By Sarah Rzemieniak
Eating disorder recovery is one of the most courageous and transformative experiences you’ll ever go through.
Recovery requires working through fears and challenges, and often body image fears and distress can feel like some of the most challenging.
Part of you may truly want to give up your food rules and the constant thoughts about food and your body. However, fears of how your body will change and of how you will feel when it does, might seem like a huge barrier to making the changes part of you wants to be able to make.
For me, the fear that I might never feel at peace in my body was one of the biggest obstacles to being able to give up my eating disorder behaviors and fully recover. It felt like such a confusing and insurmountable obstacle.
If you feel the same, know that you are not alone. And also, know that this does not have to be a final stumbling block.
Each of the following helped me significantly and pulled me through many dark times when I believed recovery wasn't worth it or possible, and when I felt like daily behaviors surely must be better than feeling trapped in a body I could never feel at peace with.
I hope the following practices will bring you comfort, hope and renewed motivation to keep moving forwards.
1. Embrace Your Suffering
Weight gain as a phobia
It felt like what I can only imagine a phobic reaction feeling like.
For the first long while in my recovery every time I moved, every time I sat down in tight pants, every time I put on clothes or looked in a mirror or reflective window a feeling of panic would come over me, like I was having a phobic reaction to my changing, gaining body.
I had conditioned myself for so long to equate a certain body size with peace of mind and personal success and discipline that of course going against this by my own actions brought about the opposite feelings and thoughts automatically – panic, disgust, shame and fear. And for my anxious perfectionistic mind, this brought about a sense of panic that felt like a phobic reaction to my changing body.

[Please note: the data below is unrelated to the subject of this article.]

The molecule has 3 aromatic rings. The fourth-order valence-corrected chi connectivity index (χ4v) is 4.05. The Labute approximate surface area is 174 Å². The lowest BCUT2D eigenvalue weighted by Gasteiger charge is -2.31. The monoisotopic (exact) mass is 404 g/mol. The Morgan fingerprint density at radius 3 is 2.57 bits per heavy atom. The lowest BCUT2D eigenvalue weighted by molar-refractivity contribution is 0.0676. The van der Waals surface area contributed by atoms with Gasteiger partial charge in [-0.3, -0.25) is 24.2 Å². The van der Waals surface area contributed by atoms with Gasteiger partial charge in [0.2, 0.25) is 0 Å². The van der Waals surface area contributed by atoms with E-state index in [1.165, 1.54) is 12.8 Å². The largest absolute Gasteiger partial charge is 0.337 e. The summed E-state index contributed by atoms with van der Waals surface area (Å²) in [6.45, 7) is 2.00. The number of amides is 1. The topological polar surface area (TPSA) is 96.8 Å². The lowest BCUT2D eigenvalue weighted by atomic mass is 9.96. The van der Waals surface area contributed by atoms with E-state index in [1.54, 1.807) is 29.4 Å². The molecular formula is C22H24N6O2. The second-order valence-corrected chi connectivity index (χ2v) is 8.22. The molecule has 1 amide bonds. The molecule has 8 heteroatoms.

However, a new way of viewing my struggle helped me significantly in being able to tolerate and push through this fear and discomfort.
I started working on accepting that yes it was absolutely hard, painfully hard, but also courageous. AND that it would get better. And that yes, my pain was real, it was like having a phobic reaction to my body after everything I had programmed myself to think for so long.
This concept of accepting the pain and discomfort that must come with overcoming a phobia helped me to compare my body discomfort to other things that feel uncomfortable and foreign at first, and then become normal to the brain over time: losing a tooth, having something new against your skin, your hand getting used to cold water.
It helped to remind myself that my brain just needed time to catch up to my body, and that my discomfort with my body just meant it was new, not that it was inherently wrong. The pain and discomfort were normal, AND would pass. My struggles were indeed courageous because of how hard they were. A phobia was no small thing to overcome.
The power of “Yes”
Saying “Yes” became an invaluable part of my recovery toolbox, despite how simple it seemed.
I learned this acceptance practice from Tara Brach’s book True Refuge.
Whenever I noticed thoughts that were in resistance to my current circumstances or to my body, I would simply repeat to myself slowly, “Yes”, several times in my head. It was amazing how my body would relax and soften and the distress from my thoughts would lessen.
Crying for healing
Letting myself cry became a transformative and healing practice for me. It acted as a powerful release when I felt overwhelmed by my changing body and fears that it would never get easier or feel worth it.
I would simply let myself cry, and soothe myself as best I could with self-compassionate thoughts and inner dialogues inspired by Kristin Neff’s wonderful book, Self-Compassion.